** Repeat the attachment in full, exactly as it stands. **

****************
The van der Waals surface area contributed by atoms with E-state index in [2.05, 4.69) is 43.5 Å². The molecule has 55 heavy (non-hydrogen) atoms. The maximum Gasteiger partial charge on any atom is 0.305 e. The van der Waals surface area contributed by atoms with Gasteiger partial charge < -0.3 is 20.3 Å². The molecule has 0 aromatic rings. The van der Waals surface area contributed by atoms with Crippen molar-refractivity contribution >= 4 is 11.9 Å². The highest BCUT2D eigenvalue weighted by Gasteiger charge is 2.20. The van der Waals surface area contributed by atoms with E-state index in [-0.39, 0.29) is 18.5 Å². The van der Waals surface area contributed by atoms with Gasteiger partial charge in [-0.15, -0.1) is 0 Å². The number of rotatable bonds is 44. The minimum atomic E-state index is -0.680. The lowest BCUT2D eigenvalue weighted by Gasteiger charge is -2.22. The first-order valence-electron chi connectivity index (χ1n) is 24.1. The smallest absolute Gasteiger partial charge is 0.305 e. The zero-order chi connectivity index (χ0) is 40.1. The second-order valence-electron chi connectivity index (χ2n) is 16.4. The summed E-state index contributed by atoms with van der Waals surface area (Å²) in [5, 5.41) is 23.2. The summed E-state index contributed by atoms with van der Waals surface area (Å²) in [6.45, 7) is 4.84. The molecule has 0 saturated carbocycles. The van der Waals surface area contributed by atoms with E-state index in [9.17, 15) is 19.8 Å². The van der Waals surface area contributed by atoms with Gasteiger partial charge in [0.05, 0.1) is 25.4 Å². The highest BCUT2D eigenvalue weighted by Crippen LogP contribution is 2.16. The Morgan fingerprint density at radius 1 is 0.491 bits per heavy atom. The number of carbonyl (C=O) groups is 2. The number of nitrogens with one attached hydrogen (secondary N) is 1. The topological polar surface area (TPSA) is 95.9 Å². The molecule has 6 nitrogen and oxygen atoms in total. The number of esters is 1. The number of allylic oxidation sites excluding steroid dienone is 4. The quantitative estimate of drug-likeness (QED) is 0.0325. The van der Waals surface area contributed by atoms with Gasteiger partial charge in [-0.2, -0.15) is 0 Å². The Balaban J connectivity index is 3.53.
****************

The van der Waals surface area contributed by atoms with E-state index in [2.05, 4.69) is 43.5 Å². The molecule has 55 heavy (non-hydrogen) atoms. The maximum Gasteiger partial charge on any atom is 0.305 e. The van der Waals surface area contributed by atoms with Gasteiger partial charge < -0.3 is 20.3 Å². The molecule has 0 aromatic rings. The van der Waals surface area contributed by atoms with Crippen molar-refractivity contribution >= 4 is 11.9 Å². The highest BCUT2D eigenvalue weighted by Gasteiger charge is 2.20. The van der Waals surface area contributed by atoms with E-state index in [-0.39, 0.29) is 18.5 Å². The van der Waals surface area contributed by atoms with Gasteiger partial charge in [-0.15, -0.1) is 0 Å². The number of rotatable bonds is 44. The minimum atomic E-state index is -0.680. The lowest BCUT2D eigenvalue weighted by Gasteiger charge is -2.22. The first-order valence-electron chi connectivity index (χ1n) is 24.1. The smallest absolute Gasteiger partial charge is 0.305 e. The zero-order chi connectivity index (χ0) is 40.1. The second-order valence-electron chi connectivity index (χ2n) is 16.4. The summed E-state index contributed by atoms with van der Waals surface area (Å²) in [5, 5.41) is 23.2. The summed E-state index contributed by atoms with van der Waals surface area (Å²) in [6.45, 7) is 4.84. The molecule has 0 saturated carbocycles. The van der Waals surface area contributed by atoms with E-state index in [9.17, 15) is 19.8 Å². The van der Waals surface area contributed by atoms with Gasteiger partial charge in [0.05, 0.1) is 25.4 Å². The highest BCUT2D eigenvalue weighted by Crippen LogP contribution is 2.16. The Morgan fingerprint density at radius 1 is 0.491 bits per heavy atom. The number of carbonyl (C=O) groups is 2. The number of nitrogens with one attached hydrogen (secondary N) is 1. The topological polar surface area (TPSA) is 95.9 Å². The molecule has 6 nitrogen and oxygen atoms in total. The number of esters is 1. The number of allylic oxidation sites excluding steroid dienone is 4. The quantitative estimate of drug-likeness (QED) is 0.0325. The van der Waals surface area contributed by atoms with Gasteiger partial charge in [-0.2, -0.15) is 0 Å². The Balaban J connectivity index is 3.53.